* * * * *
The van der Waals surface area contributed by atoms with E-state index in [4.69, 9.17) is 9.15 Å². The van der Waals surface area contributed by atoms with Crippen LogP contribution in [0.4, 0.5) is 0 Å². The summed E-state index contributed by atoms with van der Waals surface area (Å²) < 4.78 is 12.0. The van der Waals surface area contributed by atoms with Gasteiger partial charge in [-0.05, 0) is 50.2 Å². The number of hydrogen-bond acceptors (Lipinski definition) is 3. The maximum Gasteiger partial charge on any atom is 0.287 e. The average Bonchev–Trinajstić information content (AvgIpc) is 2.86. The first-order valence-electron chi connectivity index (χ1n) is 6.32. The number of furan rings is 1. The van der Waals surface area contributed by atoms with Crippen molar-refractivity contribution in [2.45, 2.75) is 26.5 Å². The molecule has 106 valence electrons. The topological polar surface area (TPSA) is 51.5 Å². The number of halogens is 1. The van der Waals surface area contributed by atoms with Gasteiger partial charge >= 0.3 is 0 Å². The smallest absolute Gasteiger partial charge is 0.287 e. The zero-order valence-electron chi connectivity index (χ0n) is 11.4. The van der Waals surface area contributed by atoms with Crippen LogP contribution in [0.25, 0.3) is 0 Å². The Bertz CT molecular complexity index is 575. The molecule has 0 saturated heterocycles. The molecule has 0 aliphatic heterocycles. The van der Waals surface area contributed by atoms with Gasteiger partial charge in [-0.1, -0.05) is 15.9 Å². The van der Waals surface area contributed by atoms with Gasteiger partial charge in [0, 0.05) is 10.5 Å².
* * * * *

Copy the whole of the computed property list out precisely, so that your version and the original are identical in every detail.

The van der Waals surface area contributed by atoms with E-state index in [4.69, 9.17) is 9.15 Å². The van der Waals surface area contributed by atoms with Crippen LogP contribution in [0.4, 0.5) is 0 Å². The summed E-state index contributed by atoms with van der Waals surface area (Å²) < 4.78 is 12.0. The van der Waals surface area contributed by atoms with Gasteiger partial charge in [-0.05, 0) is 50.2 Å². The number of hydrogen-bond acceptors (Lipinski definition) is 3. The maximum Gasteiger partial charge on any atom is 0.287 e. The average Bonchev–Trinajstić information content (AvgIpc) is 2.86. The first-order valence-electron chi connectivity index (χ1n) is 6.32. The number of furan rings is 1. The van der Waals surface area contributed by atoms with Crippen molar-refractivity contribution in [2.45, 2.75) is 26.5 Å². The molecule has 106 valence electrons. The topological polar surface area (TPSA) is 51.5 Å². The number of halogens is 1. The van der Waals surface area contributed by atoms with Gasteiger partial charge >= 0.3 is 0 Å². The smallest absolute Gasteiger partial charge is 0.287 e. The zero-order valence-electron chi connectivity index (χ0n) is 11.4. The van der Waals surface area contributed by atoms with Crippen LogP contribution in [0.25, 0.3) is 0 Å². The Bertz CT molecular complexity index is 575. The molecule has 0 saturated heterocycles. The molecule has 0 aliphatic heterocycles. The van der Waals surface area contributed by atoms with Gasteiger partial charge in [-0.1, -0.05) is 15.9 Å². The van der Waals surface area contributed by atoms with Gasteiger partial charge in [0, 0.05) is 10.5 Å².